The subject alludes to outcomes of Gutenberg’s contribution. Of course, we have seen that the influence of blogsphere has, for the most part, increased the noise/signal ratio. Yet, that which is denoted by write-once-compute-everywhere (or, even, Occam’s little ditty) has some appeal, as long as we recognize when minimization activities border on the unhealthy.
Last time, we looked at supporting material for an application to a heritage society and its increasing nature as generations stack up. In essence, the applicant starts with information about her/his self and then adds information about parents & grandparents (recurrently) until some goal is met. In terms of many societies, this would be someone on the list of qualified ancestors. For each of the generations from two on, both parties are to be identified with documented information about birth, marriage(s), and death. Naturally, the emphasis is more upon the ones in the linage than the other person. It is an unfortunate fact, that, in many cases, we know little, or nothing, about a spouse.
The example shown in the prior post goes back to Generation 11, as does that discussed below. With everything covered, the packet could have 50+ pages. A good part of these pages (one third) deals with those who are close to the applicant. And, supporting material is such that a store once and retrieve techniques becomes feasible.
To boot, those first few generations have material that is way too descriptive for the need (with this information being reproduced and duplicated, time and again, ending up who knows where (anyone ever do analysis of this? – a few organization who could take on such tasks come to mind but are not considered in this post) under whatever is the case state of affairs).
All of this is leading to a proposal, however let’s look at another example. Before some of the details come out (name of the organization left out intentionally), we can see how sparse it is. We are talking seven pages to cover generations five through eleven. What?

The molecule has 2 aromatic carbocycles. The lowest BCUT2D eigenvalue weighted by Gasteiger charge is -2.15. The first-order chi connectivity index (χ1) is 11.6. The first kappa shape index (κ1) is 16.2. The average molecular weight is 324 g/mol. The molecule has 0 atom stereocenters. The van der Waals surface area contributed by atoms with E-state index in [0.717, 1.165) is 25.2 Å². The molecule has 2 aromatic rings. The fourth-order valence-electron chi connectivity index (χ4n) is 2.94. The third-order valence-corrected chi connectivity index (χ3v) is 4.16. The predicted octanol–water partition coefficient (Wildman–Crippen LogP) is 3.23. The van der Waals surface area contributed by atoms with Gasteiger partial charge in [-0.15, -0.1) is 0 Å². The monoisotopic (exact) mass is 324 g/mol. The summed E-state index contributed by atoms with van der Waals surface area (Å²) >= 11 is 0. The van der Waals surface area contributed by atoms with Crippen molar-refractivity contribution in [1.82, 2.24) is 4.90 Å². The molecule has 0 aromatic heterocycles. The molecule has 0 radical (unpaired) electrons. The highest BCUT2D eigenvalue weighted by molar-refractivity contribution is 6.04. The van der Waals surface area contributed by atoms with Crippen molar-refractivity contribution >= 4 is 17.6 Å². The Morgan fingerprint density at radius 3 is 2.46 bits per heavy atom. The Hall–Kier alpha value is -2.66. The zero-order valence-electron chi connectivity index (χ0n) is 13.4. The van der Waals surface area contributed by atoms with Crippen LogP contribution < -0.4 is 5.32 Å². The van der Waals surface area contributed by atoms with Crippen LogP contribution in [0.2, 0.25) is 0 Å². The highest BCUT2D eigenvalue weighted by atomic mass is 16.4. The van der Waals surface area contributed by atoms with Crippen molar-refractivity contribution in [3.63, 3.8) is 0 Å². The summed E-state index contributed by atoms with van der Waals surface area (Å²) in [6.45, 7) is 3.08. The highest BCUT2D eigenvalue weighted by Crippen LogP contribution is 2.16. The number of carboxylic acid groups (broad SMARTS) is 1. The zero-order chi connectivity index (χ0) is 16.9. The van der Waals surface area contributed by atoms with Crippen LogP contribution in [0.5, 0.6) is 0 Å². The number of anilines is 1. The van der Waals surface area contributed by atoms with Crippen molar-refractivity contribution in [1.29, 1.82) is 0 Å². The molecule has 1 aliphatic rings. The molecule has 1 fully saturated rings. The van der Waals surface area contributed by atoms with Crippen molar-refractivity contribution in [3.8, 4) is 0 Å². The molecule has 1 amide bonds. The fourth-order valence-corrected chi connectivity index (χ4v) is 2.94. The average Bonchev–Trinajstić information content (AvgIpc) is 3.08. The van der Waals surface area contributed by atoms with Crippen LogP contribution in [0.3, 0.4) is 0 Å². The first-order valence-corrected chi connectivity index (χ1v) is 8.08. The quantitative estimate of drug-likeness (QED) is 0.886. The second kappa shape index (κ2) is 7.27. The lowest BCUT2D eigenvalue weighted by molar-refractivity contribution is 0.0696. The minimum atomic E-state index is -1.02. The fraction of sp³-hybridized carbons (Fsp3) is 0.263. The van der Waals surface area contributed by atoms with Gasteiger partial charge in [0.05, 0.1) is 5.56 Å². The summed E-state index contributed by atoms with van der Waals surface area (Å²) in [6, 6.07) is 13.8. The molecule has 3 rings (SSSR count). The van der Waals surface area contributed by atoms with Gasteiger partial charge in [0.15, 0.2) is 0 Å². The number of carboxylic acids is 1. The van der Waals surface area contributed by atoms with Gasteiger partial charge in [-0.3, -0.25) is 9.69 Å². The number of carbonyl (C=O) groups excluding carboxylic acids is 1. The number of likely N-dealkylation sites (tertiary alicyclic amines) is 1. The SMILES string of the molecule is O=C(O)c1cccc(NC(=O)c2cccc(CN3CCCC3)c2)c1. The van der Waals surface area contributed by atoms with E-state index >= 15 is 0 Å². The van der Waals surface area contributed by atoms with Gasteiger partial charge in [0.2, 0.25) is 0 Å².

Too, mind you, three of the pages carry information about the sources (as in, five frontispieces). Yes.
Now, was this accepted? Well, it was the first application that I did beyond D.A.R., as in, by myself. That comment is meant to commend D.A.R. for helping new applicants through the process.
And, it was accepted. Actually, the reviewer liked the format.
What did I know? The next organization bounced this type of thing back. Thereafter, all of the applications were of the verbose nature. In fact, the last was so verbose, it passed within minutes as everything was covered (one of the best seen by the reviewer).
But, folks, is that necessary? Before you answer, I would really like to hear why genealogists do not trust one another (my take) and do not like something like D.A.R’s Record Copy.
Now, this seven-paged effort did use the D.A.R. Record Copy (thank you, unnamed organization). However, consider that the four remaining page contains snips from sources with links between generations.
What is wrong with that?
Next, the proposal will be offered and discussed. It will have a few more pages, yet those pages will be not much more than this example. Too, once we settle on the format, this will be the suggested way for documenting applications to membership of the Thomas Gardner Society, Inc.
The approach assumes that access to on-line material will persist which is not a big problem. And, it is expected that we can, through time, maintain reasonable connections to information (open issues abound that are actively being addressed by those who are responsible for technology and its usage).